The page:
As grizzly bears continue to thrive across the Greater Yellowstone Ecosystem, Greater Yellowstone Coalition works toward solutions to keep bears alive and people safe. This includes bear-proofing campgrounds throughout Montana, Wyoming, and Idaho.
When my kids were young, one of our favorite places to camp was the Warm River Campground in Ashton, Idaho. Warm River is a small campground (11 sites) situated on the slow-moving Warm River, a tributary of the Henry’s Fork, that provides excellent opportunities for tubing, fishing, and hiking. Parents would hang out while the kids would shuttle up and down the river on their tubes. Good family fun!
Like all campgrounds in the Caribou-Targhee National Forest, Warm River is located in occupied grizzly bear habitat. Last summer, the Forest Service contacted GYC to see if we would partner with the Targhee Women’s Club in Island Park to purchase two additional bear resistant containers for the group site at Warm River. Because there was a lack of accessible bear resistant trash containers, visitors to the group site were leaving their trash out, making easy pickings for a hungry bear. Bears are smart and when they get an easy food reward, it almost always end badly, with either people getting hurt or bears being euthanized. We all know the saying, “A fed bear is a dead bear.”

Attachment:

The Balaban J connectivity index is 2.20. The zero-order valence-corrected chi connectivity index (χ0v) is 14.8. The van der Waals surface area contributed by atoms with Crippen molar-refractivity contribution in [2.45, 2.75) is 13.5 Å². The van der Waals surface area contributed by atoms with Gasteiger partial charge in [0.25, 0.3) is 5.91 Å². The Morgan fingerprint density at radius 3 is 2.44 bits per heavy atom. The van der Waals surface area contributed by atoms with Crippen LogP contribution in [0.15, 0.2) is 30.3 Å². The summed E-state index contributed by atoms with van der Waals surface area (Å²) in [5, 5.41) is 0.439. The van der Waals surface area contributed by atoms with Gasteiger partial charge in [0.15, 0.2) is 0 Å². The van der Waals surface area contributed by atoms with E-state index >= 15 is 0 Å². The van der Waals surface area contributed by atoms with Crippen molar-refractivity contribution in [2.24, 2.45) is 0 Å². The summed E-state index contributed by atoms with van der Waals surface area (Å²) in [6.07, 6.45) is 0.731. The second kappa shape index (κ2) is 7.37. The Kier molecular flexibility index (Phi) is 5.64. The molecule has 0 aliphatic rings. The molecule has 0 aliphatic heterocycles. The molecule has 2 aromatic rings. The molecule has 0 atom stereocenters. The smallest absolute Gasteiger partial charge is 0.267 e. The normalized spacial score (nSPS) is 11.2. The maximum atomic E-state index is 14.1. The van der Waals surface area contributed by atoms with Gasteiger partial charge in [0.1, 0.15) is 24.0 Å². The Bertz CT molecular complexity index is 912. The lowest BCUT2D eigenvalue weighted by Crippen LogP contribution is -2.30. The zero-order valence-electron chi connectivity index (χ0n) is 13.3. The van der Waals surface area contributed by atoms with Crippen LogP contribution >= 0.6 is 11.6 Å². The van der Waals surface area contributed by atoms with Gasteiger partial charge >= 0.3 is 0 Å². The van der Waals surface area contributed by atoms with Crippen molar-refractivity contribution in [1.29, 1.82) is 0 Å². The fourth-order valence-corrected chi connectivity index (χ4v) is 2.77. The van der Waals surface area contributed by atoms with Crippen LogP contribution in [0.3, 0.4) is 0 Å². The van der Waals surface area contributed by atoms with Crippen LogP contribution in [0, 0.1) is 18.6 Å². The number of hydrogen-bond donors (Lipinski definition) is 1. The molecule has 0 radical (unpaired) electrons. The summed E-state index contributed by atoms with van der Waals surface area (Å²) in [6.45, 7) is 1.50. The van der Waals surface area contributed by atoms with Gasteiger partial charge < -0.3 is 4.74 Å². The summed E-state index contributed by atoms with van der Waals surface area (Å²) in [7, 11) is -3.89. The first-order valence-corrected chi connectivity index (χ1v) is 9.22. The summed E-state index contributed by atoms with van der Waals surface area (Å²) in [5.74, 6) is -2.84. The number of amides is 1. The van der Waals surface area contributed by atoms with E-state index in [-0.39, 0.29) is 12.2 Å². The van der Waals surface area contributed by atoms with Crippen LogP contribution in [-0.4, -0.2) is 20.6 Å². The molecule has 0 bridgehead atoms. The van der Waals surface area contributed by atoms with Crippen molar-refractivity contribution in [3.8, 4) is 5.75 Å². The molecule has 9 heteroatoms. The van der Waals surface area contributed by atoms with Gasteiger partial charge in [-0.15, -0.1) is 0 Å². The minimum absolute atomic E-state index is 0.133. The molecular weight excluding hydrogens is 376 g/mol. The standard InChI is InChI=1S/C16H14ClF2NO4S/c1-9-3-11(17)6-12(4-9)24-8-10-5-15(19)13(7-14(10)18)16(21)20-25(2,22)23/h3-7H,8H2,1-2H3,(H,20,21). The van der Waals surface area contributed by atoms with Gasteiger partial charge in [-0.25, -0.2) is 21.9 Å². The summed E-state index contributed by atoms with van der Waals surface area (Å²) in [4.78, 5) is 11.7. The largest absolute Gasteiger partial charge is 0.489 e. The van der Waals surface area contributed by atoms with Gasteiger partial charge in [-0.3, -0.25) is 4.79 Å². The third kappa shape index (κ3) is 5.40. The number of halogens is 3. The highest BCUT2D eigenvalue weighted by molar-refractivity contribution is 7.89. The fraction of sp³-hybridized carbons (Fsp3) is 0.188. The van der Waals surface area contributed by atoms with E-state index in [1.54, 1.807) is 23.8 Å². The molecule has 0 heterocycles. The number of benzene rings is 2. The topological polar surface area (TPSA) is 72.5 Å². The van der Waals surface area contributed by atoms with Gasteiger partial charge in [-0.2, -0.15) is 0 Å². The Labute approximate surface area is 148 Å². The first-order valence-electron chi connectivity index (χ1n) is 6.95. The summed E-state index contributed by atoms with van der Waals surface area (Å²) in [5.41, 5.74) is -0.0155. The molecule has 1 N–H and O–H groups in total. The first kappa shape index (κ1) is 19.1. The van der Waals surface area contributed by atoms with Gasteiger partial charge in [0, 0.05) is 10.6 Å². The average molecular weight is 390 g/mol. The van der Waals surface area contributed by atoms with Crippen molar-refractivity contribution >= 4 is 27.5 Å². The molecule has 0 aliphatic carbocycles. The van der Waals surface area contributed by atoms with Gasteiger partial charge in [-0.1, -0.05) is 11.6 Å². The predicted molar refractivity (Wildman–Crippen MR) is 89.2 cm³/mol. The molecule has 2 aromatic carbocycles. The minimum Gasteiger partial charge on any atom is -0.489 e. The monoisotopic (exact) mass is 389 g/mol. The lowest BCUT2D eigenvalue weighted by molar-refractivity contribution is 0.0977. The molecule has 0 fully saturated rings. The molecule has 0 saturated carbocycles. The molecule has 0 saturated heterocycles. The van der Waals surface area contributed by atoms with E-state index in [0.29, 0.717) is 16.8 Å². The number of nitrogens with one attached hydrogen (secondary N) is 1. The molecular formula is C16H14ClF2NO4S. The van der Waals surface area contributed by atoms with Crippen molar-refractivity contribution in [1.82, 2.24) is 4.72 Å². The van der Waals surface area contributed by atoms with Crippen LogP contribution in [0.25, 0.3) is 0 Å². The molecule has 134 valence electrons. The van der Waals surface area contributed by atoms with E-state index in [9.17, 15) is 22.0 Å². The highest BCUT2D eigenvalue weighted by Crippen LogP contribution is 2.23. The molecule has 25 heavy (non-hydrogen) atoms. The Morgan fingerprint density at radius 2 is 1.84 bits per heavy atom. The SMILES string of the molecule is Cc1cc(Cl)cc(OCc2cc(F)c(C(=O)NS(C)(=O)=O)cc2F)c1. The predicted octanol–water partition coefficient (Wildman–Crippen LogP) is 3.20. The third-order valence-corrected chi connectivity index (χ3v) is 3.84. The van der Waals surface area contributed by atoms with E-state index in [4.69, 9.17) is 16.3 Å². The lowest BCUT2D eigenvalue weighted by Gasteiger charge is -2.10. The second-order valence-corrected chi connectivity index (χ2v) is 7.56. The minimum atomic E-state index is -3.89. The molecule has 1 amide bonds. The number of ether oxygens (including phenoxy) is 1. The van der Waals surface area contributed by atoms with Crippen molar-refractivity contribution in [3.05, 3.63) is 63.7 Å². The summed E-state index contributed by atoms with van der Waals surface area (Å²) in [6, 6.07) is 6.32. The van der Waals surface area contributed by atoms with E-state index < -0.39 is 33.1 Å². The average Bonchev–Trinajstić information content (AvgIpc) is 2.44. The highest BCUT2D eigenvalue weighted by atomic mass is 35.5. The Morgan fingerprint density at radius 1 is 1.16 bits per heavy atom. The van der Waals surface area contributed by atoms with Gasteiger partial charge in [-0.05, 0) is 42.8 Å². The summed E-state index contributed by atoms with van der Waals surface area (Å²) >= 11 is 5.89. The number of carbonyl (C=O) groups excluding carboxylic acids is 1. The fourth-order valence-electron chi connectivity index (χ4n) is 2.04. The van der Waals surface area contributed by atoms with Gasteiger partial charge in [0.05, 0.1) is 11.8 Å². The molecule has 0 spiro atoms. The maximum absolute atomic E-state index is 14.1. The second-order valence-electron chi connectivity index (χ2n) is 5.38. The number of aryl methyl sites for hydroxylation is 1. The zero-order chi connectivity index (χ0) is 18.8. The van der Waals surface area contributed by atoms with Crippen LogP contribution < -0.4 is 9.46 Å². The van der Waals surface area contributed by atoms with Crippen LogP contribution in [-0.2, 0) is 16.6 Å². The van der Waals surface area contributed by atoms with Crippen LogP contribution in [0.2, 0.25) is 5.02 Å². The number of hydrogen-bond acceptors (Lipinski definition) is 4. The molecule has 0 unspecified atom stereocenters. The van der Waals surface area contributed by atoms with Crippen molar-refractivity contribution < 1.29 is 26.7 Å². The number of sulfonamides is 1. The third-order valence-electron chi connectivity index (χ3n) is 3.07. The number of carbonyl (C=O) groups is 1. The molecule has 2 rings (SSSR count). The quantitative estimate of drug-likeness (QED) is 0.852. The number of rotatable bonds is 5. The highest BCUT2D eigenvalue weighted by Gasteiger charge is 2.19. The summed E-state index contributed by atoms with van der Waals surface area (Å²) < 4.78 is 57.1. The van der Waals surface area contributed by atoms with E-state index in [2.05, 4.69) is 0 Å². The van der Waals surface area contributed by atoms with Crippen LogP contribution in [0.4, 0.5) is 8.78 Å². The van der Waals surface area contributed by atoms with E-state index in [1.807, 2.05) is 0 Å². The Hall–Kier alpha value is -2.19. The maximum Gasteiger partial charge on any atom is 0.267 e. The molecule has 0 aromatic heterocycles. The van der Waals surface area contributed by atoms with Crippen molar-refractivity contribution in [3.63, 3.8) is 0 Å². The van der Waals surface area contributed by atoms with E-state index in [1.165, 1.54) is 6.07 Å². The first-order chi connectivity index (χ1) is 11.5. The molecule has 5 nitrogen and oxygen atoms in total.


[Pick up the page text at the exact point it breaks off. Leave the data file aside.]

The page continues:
“The Warm River Campground is one of the most popular campgrounds on the Ashton-Island Park District of the Caribou-Targhee National Forest. Dissimilar from the other campgrounds on the district, it is frequented by locals from the southeast Idaho community. The addition of the bear-resistant garbage cans in the Warm River Campground group site helps ensure public safety and grizzly bear conservation,” stated Sabrina Derusseau, Dubois/Ashton/Island Park Wildlife Biologist for the Caribou-Targhee National Forest.
GYC, together with the Targhee Women’s Club, successfully purchased two additional bear resistant containers from Bear Guardian in Rexburg, ID for the Warm River Campground and will be installed later this year. Learn more about our campaign to keep bears alive and people safe.
—Kathy Rinaldi, Idaho Conservation Coordinator